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Ecosystems

, Volume 9, Issue 8, pp 1231–1241 | Cite as

Agricultural Legacies in the Great Basin Alter Vegetation Cover, Composition, and Response to Precipitation

  • Andrew J. ElmoreEmail author
  • John F. Mustard
  • Steven P. Hamburg
  • Sara J. Manning
Article

Abstract

The land-use history of an ecosystem influences current structure and possibly response to modern disturbances and stresses. In semiarid systems the nature of land-use legacies is poorly understood, confounding efforts to establish sustainable management approaches. We compare previously cultivated and non-cultivated lands in Owens Valley, California, where cultivation once extended to 34% of the valley floor but was largely discontinued by 1940, to measure the influence of past disturbance on modern vegetation. We combined historic maps of cultivated and non-cultivated land with an extensive vegetation survey, historic aerial photographs, and satellite measurements of vegetation response to precipitation variability to examine the importance of land-use history in determining the sensitivity of vegetation to annual variations in precipitation. Remote sensing analysis showed that total plant cover on previously cultivated lands was lower and fluctuations in cover were marginally more dependent on precipitation compared with plant cover on non-cultivated lands. We then compared modern plant assemblages within cultivated and non-cultivated land to determine if compositional differences could explain the current patterns of vegetation cover. We found lower species richness on previously cultivated parcels, and higher frequency and cover of perennial grasses on non-cultivated lands. Therefore, we showed differences in land-cover patterns, isolated a mechanism that could account for the differences (species differences), and developed a method for remotely analyzing land regions that have experienced historic anthropogenic disturbance.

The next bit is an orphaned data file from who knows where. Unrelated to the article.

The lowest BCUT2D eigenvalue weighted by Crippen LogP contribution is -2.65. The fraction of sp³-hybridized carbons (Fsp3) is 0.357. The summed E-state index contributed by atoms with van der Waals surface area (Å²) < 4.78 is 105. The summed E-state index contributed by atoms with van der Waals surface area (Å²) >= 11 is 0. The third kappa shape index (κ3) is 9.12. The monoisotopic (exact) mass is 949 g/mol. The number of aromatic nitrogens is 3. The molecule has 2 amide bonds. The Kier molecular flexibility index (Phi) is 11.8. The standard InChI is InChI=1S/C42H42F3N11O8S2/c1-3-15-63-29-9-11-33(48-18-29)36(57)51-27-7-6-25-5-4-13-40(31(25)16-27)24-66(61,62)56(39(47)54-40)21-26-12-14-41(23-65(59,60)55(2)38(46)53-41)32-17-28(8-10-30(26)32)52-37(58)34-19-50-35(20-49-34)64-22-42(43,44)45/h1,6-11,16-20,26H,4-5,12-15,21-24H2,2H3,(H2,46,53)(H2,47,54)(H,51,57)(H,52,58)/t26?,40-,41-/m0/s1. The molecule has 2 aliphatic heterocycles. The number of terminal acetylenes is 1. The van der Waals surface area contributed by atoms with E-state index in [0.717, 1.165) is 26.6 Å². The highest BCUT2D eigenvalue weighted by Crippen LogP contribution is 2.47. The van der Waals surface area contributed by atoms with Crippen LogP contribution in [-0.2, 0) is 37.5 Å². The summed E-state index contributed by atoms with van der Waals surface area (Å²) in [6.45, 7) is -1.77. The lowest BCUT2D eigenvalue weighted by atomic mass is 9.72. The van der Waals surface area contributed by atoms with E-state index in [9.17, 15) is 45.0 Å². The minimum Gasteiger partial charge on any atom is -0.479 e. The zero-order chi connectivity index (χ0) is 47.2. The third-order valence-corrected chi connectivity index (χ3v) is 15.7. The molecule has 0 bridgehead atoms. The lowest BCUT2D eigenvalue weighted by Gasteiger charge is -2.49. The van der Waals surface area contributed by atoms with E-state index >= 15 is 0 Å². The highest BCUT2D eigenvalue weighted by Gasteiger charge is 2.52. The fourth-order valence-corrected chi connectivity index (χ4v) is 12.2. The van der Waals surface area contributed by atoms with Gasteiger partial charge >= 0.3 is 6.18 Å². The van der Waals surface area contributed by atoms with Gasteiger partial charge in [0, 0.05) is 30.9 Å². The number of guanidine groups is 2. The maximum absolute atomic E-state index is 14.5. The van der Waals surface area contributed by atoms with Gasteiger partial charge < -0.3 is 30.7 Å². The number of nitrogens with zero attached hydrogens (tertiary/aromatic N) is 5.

Keywords

land-use legacy Great Basin Owens Valley precipitation variability historic cultivation remote sensing linear spectral mixture analysis 

Notes

Acknowledgements

We thank Lynn Carlson for critical GIS help and expertise; Letty Brown, Jerry Zatorski and Virali Gokaldas for interpreting and digitizing the historic land use maps; Sara Cavin for help with Table 2; and the Inyo County Water Department and the Los Angeles Department of Water and Power for providing critical data and expertise. We also thank Christine Goodale and two anonymous reviewers for helpful comments on the manuscript. Funding is gratefully acknowledged from NASA’s Land-use/Land-cover change program (#NAG5-11145) and the NASA Terrestrial Hydrology Program (#NNG05GB59G). Andrew Elmore was also supported by a Henry Luce Foundation fellowship awarded through Dartmouth College, Environmental Studies Program.

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Copyright information

© Springer Science+Business Media, Inc. 2007

Authors and Affiliations

  • Andrew J. Elmore
    • 1
    • 4
    Email author
  • John F. Mustard
    • 1
  • Steven P. Hamburg
    • 2
  • Sara J. Manning
    • 3
  1. 1.Department of Geological ScienceBrown UniversityProvidenceUSA
  2. 2.Center for Environmental StudiesBrown UniversityProvidenceUSA
  3. 3.Inyo County Water DepartmentBishopUSA
  4. 4.Environmental Studies ProgramDartmouth CollegeHanoverUSA

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